3rd Dec 2020

Slovenia celebrates full entry into euro club

Slovenia is set to celebrate the country's full change from the tolar to the euro on Monday (15 January) with EU ministers and commissioners expected to attend festivities in Ljubljana.

"This will be one of the biggest events in Slovenian history and one of the biggest in the European Union this year," Slovenian state television reported Friday, according to AFP.

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  • Ljubljana - Slovenia has made the fastest economic progress out of the new EU states (Photo: European Commission)

The Slovenian government and the European Central Bank (ECB) are staging the event, which will see European Commission president Jose Manuel Barroso, German chancellor Angela Merkel and European Central Bank chief Jean-Claude Trichet welcome the Alpine state into the euro club.

Also expected are at least two commissioners from Brussels as well as seven prime ministers and seven ministers from other EU member states.

Some 2 million Slovenians got their first taste of the euro on 1 January – two and a half years after the former Yugoslav republic joined the European Union – and had just two weeks of dual-circulation to make the transition from the tolar to the new currency.

"Slovenia's first two weeks with the euro have gone smoothly with no major problems encountered in the cash changeover," the European Commission said in a statement on Friday (12 January).

The EU executive added that at the end of the two weeks the Slovenes were already making nearly all cash payments in euros. Almost 80 percent of tolars had already been deposited with banks and withdrawn from circulation.

Slovenia is the 13th EU member state to join the bloc's single currency.

Iceland keen on euro

In the meantime, Iceland is looking at how to join the euro without joining the European Union.

The Nordic country's foreign minister Valgerdur Sverrisdottír has said in an interview with Iceland Radio that she seriously wishes to look into whether Iceland can join the euro without being a member of the 27-nation EU, according to Norwegian news NRK.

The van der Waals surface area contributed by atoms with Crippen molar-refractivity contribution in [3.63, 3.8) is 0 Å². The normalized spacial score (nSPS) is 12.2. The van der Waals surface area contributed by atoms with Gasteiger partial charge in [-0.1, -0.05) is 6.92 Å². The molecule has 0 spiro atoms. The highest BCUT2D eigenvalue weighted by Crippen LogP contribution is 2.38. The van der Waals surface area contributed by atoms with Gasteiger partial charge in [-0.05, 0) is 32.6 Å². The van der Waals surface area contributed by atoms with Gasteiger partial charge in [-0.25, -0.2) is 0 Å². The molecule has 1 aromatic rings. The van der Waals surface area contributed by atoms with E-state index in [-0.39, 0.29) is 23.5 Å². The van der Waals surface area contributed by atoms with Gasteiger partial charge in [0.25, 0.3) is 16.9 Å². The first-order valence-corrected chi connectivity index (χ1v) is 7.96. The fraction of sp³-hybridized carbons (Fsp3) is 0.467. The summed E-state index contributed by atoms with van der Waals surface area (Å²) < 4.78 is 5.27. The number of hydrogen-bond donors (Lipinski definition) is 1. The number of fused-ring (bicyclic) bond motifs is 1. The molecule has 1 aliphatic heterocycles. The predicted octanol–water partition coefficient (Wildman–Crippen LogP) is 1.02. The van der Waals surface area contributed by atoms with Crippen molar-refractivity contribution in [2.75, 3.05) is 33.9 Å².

Ms Sverrisdottír believes it is difficult to maintain an independent currency in a small economy on the open European market.

Iceland is a member of European Economic Area (EEA) - together with Norway, Switzerland, Liechtenstein and the 27 EU member states – that ensures the free movement of goods, persons, services and capital between the 30 EEA member countries.

The government on Iceland remains opposed to EU membership, primarily because of Icelanders' concern about losing control over fishing, which still provides almost 40 percent of export earnings and employs 8 percent of the work force.

Not the first

Europe's microstates - The Vatican, Monaco, San Marino and Andorra - although not formally EU members, adopted the euro in 2002 due to currency unions with member states.

Balkan country Montenegro and neighbouring UN-run region Kosovo have also adopted the euro as their legal currency for movement of capital and payments.

Germany asks capitals to give a little in EU budget impasse

European Parliament negotiators are demanding €39bn in new funding for EU programmes such as Horizon research and Erasmus, in talks with the German EU presidency on the budget. Meanwhile, rule-of-law enforcement negotiations have only just begun.

EU budget talks suspended in fight for new funds

MEPs are requesting additional, new funding of €39bn for 15 EU programs. The German presidency argues that budget ceilings, agreed by EU leaders at a marathon summit in July, will be impossible to change without a new leaders' meeting.

EU countries stuck on rule of law-budget link

Divisions among EU governments remain between those who want to suspend EU funds if rule of law is not respected, and those who want to narrow down conditionality.

MEPs warn of 'significant gaps' in budget talks

The budget committee chair said the European Parliament expects tangible improvements to the package in its talks with member states - while the German minister argued that the EU leaders' deal was difficult enough.

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